by Stephen Tall on April 21, 2012
There’s a danger in looking back on your blog-posts from years gone by — that you remind yourself of your fallibility, a shocking misjudgement. And so it’s with a modicum of distress I see that five years ago I backed Nikolas Sarkozy to become President of France. Yes, really.
He is very far from ideal. He has shown a willingness to court Jean-Marie Le Pen’s supporters, glorying in social authoritarianism, and displaying a nativism bordering on the unpleasant, including an unswerving opposition to Turkey’s EU membership. There are two factors in Mr Sarkozy’s favour, and they’re enough to swing it for me.
First, he accepts and understands the need for France’s economy to liberalise. Though he has, perhaps understandably, soft-peddled during the campaign, his promise of rupture is both bold and correct, signalling an end to the 35-hour week, reductions in personal and corporate taxation, and beginning the essential task of setting France’s universities free of stifling state control.
Secondly, he appears sufficiently resolute to stick to his prescription. I’m not keen on the notion of the ‘smack of firm leadership’, but, after 26 years of drift and fudge, France may just be ready for a politician prepared to lead from the front, rather than the back.
In my partial defence, if Mr Sarkozy had actually followed through on his pledge to engineer le rupture as President maybe my support and his record in office would retrospectively read better. But his hyperactivity has not translated into action: he has failed even to shift the terms of debate to enable France to confront its unsustainable deficit. The only candidate to level with the French people, the centrist Francois Bayrou, is wholly isolated in his plea for some form of fiscal discipline.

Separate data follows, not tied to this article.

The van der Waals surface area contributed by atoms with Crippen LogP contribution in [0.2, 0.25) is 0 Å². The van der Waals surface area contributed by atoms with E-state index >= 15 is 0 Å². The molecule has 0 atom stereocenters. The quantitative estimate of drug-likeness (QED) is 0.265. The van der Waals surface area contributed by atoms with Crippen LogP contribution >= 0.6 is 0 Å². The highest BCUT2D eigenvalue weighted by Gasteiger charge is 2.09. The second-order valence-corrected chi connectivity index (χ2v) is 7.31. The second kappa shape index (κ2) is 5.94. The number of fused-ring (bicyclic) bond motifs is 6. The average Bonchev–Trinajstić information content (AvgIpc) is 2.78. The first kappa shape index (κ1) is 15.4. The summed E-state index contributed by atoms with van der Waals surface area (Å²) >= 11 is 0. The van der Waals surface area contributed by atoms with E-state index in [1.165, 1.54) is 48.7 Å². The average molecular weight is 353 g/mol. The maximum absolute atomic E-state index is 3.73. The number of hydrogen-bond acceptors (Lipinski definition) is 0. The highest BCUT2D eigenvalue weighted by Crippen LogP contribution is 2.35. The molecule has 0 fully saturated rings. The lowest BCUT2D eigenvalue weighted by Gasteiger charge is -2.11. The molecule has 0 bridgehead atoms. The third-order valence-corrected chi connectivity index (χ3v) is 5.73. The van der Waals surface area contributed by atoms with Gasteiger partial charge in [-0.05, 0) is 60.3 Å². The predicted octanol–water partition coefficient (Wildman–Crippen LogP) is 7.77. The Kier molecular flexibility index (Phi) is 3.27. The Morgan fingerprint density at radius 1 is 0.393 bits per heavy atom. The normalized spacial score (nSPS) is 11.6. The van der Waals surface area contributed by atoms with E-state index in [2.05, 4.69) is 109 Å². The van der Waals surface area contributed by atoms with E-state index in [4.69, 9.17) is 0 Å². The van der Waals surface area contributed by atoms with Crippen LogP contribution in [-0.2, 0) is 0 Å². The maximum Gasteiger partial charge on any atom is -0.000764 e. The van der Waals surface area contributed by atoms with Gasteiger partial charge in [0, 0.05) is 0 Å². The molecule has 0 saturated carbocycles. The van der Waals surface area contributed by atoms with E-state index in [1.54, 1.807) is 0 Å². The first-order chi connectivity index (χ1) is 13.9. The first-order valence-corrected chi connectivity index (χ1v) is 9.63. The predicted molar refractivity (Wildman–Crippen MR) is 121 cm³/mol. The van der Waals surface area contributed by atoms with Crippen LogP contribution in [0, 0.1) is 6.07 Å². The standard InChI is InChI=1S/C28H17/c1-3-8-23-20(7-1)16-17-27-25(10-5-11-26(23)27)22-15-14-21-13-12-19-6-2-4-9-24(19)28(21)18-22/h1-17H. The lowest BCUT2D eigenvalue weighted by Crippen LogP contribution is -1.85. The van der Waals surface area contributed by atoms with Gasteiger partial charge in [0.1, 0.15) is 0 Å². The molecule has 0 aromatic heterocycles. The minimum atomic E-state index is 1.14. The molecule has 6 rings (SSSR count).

As The Economist concluded in its recent controversial analysis of the election choice:
The inconvenient truth is that whoever emerges the victor on May 6th will need to show a tough approach to the deficit, in the face of wary bond markets and possible recession. A President Sarkozy would need to find new budget savings, despite his promise to “protect” the French from austerity. A President Hollande would be forced to postpone or scrap some of his spending pledges, and would get a taste of German steeliness if he insisted on pushing Chancellor Angela Merkel on the subject of reviewing the fiscal compact. Either way, the result would be a shock for the French, and one that neither candidate has remotely prepared them for.
Who to vote for this time? Well, I would definitely choose Mr Bayrou in 2012. And as for the second round run-off between Messrs Sarkozy and Hollande… well, I find that choice as unpalatable as Ken v Boris. In each case, there will be one victor, but millions of losers.